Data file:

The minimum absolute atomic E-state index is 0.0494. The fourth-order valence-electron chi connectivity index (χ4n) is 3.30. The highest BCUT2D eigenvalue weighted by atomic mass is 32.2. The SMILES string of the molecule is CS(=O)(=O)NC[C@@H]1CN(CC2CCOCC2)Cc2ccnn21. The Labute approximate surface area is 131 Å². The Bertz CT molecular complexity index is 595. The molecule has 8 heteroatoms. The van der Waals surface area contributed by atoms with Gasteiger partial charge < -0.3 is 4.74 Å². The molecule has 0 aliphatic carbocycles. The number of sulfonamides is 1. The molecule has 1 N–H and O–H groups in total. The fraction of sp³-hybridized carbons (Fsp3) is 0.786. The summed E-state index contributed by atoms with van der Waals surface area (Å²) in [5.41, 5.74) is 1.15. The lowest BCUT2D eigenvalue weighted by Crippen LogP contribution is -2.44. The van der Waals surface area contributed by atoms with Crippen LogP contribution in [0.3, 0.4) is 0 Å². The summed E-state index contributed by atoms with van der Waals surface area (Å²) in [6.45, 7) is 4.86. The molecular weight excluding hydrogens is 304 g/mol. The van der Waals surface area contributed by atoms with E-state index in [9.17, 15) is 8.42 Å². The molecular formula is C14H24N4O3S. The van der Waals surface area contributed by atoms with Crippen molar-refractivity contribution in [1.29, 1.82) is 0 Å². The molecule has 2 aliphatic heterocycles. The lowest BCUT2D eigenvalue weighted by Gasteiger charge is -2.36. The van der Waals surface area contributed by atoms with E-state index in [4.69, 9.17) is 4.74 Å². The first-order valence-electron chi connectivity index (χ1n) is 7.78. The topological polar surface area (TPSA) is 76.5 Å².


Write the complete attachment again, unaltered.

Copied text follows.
The minimum absolute atomic E-state index is 0.0494. The fourth-order valence-electron chi connectivity index (χ4n) is 3.30. The highest BCUT2D eigenvalue weighted by atomic mass is 32.2. The SMILES string of the molecule is CS(=O)(=O)NC[C@@H]1CN(CC2CCOCC2)Cc2ccnn21. The Labute approximate surface area is 131 Å². The Bertz CT molecular complexity index is 595. The molecule has 8 heteroatoms. The van der Waals surface area contributed by atoms with Gasteiger partial charge < -0.3 is 4.74 Å². The molecule has 0 aliphatic carbocycles. The number of sulfonamides is 1. The molecule has 1 N–H and O–H groups in total. The fraction of sp³-hybridized carbons (Fsp3) is 0.786. The summed E-state index contributed by atoms with van der Waals surface area (Å²) in [5.41, 5.74) is 1.15. The lowest BCUT2D eigenvalue weighted by Crippen LogP contribution is -2.44. The van der Waals surface area contributed by atoms with Crippen LogP contribution in [0.3, 0.4) is 0 Å². The summed E-state index contributed by atoms with van der Waals surface area (Å²) in [6.45, 7) is 4.86. The molecular weight excluding hydrogens is 304 g/mol. The van der Waals surface area contributed by atoms with E-state index in [9.17, 15) is 8.42 Å². The molecular formula is C14H24N4O3S. The van der Waals surface area contributed by atoms with Crippen molar-refractivity contribution in [1.29, 1.82) is 0 Å². The molecule has 2 aliphatic heterocycles. The lowest BCUT2D eigenvalue weighted by Gasteiger charge is -2.36. The van der Waals surface area contributed by atoms with E-state index in [4.69, 9.17) is 4.74 Å². The first-order valence-electron chi connectivity index (χ1n) is 7.78. The topological polar surface area (TPSA) is 76.5 Å².